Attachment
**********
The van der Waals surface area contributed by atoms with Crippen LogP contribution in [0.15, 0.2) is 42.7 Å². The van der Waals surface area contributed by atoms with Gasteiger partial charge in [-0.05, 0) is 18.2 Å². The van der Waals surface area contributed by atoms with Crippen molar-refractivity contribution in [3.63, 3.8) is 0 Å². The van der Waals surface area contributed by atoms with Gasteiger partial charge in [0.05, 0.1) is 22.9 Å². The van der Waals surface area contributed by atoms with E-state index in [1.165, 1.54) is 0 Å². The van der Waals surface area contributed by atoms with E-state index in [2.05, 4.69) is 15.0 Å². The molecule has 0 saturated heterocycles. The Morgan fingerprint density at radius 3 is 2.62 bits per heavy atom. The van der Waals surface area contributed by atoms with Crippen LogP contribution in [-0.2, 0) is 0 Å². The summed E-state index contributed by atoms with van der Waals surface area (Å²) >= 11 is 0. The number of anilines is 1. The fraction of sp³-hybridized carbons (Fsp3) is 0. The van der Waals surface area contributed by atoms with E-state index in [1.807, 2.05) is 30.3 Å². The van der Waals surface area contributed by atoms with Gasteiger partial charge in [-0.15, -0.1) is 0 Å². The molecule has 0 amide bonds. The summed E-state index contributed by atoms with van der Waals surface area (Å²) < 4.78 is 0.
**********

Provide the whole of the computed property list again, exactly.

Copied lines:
The van der Waals surface area contributed by atoms with Crippen LogP contribution in [0.15, 0.2) is 42.7 Å². The van der Waals surface area contributed by atoms with Gasteiger partial charge in [-0.05, 0) is 18.2 Å². The van der Waals surface area contributed by atoms with Crippen molar-refractivity contribution in [3.63, 3.8) is 0 Å². The van der Waals surface area contributed by atoms with Gasteiger partial charge in [0.05, 0.1) is 22.9 Å². The van der Waals surface area contributed by atoms with E-state index in [1.165, 1.54) is 0 Å². The van der Waals surface area contributed by atoms with E-state index in [2.05, 4.69) is 15.0 Å². The molecule has 0 saturated heterocycles. The Morgan fingerprint density at radius 3 is 2.62 bits per heavy atom. The van der Waals surface area contributed by atoms with Crippen LogP contribution in [-0.2, 0) is 0 Å². The summed E-state index contributed by atoms with van der Waals surface area (Å²) >= 11 is 0. The number of anilines is 1. The fraction of sp³-hybridized carbons (Fsp3) is 0. The van der Waals surface area contributed by atoms with E-state index in [1.807, 2.05) is 30.3 Å². The van der Waals surface area contributed by atoms with Gasteiger partial charge in [-0.15, -0.1) is 0 Å². The molecule has 0 amide bonds. The summed E-state index contributed by atoms with van der Waals surface area (Å²) < 4.78 is 0.